More than 20 EPS-specific data elements have been added to the case report form, many of which are intended to inform policy or help monitor the impact of new vaccine recommendations. As we await potential licensure of the expanded use of >1 dose of Tdap, and the Advisory Committee on Immunization Practices (ACIP) considers additional doses for special populations, EPS is tracking the burden of pertussis among health care personnel, a target group for which few data are available on the burden of pertussis. To protect young infants at highest risk for severe illness and death from pertussis, the ACIP recommended Tdap vaccination of pregnant women in October 2011 and expanded the recommendation in 2012 to include a dose during every pregnancy (10). Maternal Tdap vaccination history is being captured for all infant pertussis cases identified through EPS, along with timing of Tdap receipt in relation to pregnancy and reasons for not getting vaccinated during pregnancy. This information is being collected to determine the uptake of the recent vaccination recommendation and to identify any epidemiologic changes in infant disease.
Since 2011, EPS has been ascertaining pregnancy status for female case-patients; during 2011–2013, a total of 3.5% of case-patients 15–44 years of age were identified as being pregnant at the time of their pertussis infection (EPS, unpub. data). Little is known about the course of illness and complications of pertussis among pregnant women, a group for which pertussis vaccination is currently recommended as a means of protecting young infants. EPS has also been documenting the source of infant infection and has identified a shift from mothers to siblings as the most commonly identified source of disease transmission to infants (11). This finding is in contrast to those of previously published studies (12,13) in the United States and is crucial in the context of increasing burden of disease among school-age children.
EPS now serves as key source of B. pertussis isolates for CDC, accounting for >50% of isolates received annually during 2011–2013. To date, >400 isolates have been collected from case-patients across the age spectrum; >80% of isolates have been obtained from case-patients >1 year of age. The availability of isolates linked to corresponding epidemiologic case data positions EPS to monitor the evolving molecular epidemiology of pertussis and quickly detect changes in the B. pertussis genome. EPS isolates were crucial to a recent analysis that identified emergence and rapid proliferation of pertactin-deficient strains in the United States (3). Isolates from EPS states conducting population-based surveillance over time helped illustrate the emergence of pertactin deficiency across the general population. Because of highly complete case report data, EPS data were also key to understanding the clinical and epidemiologic relevance of pertactin deficiency. Clinical symptom profiles were similar by pertactin status; however, vaccinated case-patients were more than 3 times as likely as unvaccinated case-patients to have pertactin-deficient isolates, suggesting a selective pressure of vaccination (14).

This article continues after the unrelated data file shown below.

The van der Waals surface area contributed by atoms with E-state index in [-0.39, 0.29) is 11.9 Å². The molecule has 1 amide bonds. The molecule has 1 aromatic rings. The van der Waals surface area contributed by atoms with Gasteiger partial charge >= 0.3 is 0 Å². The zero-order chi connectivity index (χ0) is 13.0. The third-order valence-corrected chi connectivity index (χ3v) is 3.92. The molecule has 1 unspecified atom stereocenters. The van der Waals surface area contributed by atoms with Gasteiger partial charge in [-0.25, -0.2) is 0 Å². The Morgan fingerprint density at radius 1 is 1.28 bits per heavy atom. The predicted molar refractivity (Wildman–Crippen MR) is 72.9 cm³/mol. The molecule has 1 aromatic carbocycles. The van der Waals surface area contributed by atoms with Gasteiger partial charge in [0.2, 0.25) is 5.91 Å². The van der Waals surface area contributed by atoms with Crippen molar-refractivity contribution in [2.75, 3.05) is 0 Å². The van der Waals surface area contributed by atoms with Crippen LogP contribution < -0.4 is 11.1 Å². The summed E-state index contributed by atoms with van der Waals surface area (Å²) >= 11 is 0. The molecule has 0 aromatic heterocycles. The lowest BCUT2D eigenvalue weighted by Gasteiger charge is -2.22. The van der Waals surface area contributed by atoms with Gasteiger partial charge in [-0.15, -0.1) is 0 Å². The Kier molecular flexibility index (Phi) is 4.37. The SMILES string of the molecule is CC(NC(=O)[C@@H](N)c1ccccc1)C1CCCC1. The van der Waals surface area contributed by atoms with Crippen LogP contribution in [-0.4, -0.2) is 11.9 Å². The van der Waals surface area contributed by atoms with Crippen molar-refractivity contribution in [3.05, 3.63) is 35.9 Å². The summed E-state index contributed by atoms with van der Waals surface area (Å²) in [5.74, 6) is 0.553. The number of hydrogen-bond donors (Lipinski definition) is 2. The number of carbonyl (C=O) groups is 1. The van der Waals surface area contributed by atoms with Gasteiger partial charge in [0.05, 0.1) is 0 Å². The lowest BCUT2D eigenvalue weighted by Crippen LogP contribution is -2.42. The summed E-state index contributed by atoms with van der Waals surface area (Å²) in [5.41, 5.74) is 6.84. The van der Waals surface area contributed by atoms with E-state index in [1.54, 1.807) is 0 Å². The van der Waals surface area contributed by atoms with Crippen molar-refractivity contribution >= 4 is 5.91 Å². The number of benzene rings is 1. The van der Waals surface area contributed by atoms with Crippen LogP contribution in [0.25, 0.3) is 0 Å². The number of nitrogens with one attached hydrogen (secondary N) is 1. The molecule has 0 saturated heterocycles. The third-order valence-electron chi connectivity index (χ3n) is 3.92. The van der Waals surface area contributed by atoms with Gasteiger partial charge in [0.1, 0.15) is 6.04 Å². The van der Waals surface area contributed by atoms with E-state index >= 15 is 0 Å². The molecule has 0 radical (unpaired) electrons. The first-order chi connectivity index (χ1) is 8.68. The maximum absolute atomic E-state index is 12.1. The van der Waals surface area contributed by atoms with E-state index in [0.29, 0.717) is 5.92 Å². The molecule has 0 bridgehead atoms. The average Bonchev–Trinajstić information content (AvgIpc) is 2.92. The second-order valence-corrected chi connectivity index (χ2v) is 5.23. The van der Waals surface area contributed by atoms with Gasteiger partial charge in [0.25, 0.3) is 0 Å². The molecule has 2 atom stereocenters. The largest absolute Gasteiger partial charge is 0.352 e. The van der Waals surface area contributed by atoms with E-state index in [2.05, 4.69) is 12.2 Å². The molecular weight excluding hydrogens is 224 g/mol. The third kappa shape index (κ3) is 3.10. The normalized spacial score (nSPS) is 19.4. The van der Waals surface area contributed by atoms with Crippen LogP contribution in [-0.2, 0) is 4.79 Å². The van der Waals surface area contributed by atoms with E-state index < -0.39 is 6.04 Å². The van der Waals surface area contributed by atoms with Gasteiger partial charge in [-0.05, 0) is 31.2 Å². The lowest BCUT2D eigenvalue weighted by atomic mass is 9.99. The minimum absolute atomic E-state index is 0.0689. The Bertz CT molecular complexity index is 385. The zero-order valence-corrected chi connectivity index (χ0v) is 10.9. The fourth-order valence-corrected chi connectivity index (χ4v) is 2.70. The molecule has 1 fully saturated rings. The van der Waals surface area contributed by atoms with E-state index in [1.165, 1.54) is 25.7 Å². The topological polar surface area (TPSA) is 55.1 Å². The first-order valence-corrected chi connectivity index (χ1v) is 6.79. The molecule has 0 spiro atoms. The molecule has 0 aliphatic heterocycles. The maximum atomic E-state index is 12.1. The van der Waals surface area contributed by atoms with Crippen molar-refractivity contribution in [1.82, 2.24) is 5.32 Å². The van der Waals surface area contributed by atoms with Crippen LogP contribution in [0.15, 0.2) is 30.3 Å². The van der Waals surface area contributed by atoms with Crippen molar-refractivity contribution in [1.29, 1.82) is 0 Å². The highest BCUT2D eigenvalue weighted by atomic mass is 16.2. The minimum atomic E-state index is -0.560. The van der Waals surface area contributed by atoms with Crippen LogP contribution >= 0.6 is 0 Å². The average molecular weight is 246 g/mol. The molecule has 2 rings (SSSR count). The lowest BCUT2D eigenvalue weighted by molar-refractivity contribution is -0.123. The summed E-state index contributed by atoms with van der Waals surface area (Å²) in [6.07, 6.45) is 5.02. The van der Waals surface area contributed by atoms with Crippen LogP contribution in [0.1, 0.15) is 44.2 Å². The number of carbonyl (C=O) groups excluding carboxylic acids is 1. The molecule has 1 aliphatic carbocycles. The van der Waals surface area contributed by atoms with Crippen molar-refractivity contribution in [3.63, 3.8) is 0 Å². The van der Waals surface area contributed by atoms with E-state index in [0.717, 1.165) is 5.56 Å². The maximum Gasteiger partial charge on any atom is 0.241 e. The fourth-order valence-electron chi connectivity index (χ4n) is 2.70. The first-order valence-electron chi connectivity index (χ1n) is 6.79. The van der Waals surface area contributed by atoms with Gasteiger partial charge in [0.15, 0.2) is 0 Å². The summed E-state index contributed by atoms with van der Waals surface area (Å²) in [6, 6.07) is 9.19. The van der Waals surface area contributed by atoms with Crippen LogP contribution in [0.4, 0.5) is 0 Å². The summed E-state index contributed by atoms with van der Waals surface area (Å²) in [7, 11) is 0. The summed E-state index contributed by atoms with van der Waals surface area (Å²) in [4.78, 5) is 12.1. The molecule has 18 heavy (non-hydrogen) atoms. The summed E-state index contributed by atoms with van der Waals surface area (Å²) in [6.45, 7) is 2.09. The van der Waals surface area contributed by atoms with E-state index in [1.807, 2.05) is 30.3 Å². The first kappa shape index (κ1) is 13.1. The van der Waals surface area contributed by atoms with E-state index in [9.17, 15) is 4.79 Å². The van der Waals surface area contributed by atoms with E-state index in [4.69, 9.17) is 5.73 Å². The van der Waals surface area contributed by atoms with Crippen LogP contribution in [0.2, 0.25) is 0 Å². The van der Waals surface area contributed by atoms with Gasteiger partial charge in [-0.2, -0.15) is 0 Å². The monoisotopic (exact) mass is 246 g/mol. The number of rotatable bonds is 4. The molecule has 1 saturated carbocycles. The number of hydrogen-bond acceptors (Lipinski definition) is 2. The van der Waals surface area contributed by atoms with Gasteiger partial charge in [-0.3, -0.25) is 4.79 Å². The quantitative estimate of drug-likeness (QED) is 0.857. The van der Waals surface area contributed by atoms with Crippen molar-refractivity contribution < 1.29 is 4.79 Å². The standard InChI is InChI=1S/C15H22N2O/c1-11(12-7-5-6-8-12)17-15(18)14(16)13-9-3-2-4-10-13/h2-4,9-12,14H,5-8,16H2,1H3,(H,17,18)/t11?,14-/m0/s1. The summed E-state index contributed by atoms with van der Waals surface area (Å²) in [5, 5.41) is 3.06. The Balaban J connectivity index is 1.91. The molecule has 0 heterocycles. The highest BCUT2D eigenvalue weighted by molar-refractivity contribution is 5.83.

Another unique feature of the EPS system is its ability to influence national pertussis surveillance practices. Through the collection of ruled-out cases (i.e., PCR-confirmed cases that did not meet the 14-day cough requirement of the CSTE case definition), EPS gathered data that helped guide revisions to the national CSTE pertussis case definition for infants <1 year of age, which included removing the required 14-day cough for PCR-confirmed or epidemiologically linked cases (6). In addition, although serologic results are currently not considered confirmatory in the national case definition and the lack of standardization among the >40 commercially available assays in the United States makes interpretation of serologic results challenging, EPS has begun to investigate serologically confirmed cases to ensure consistency in identification of clinically compatible disease across sites. This activity should help to measure the additional burden of disease and workload resulting from routine investigation of serologically confirmed cases and lay the groundwork for future inclusion of serologic results into the CSTE case definition. EPS will also serve as a platform for piloting a revised case definition before it is implemented on a national level, a key step in this era of increased disease burden and limited resources.
One of the hallmarks of the EIP infrastructure is the flexibility to add special studies. The EPS platform has served as a foundation for several key pertussis projects ranging from resource-intensive, case–control evaluations to activities considered “low-hanging fruit.” Through EPS, it has been observed that ≈30% of pertussis hospitalizations are occurring in age groups other than infants and the elderly (EPS, unpub. data), prompting the question, why are older children and adults being hospitalized for pertussis? EPS investigators conduct expanded reviews of medical records of all hospitalized EPS case-patients. Data gathered enable characterization of the severity of infections in hospitalized patients across age groups, determination of reasons for hospital admission, documentation of underlying health conditions associated with severe illness, assessment of current practices in treatment, and outcomes of severe pertussis infection.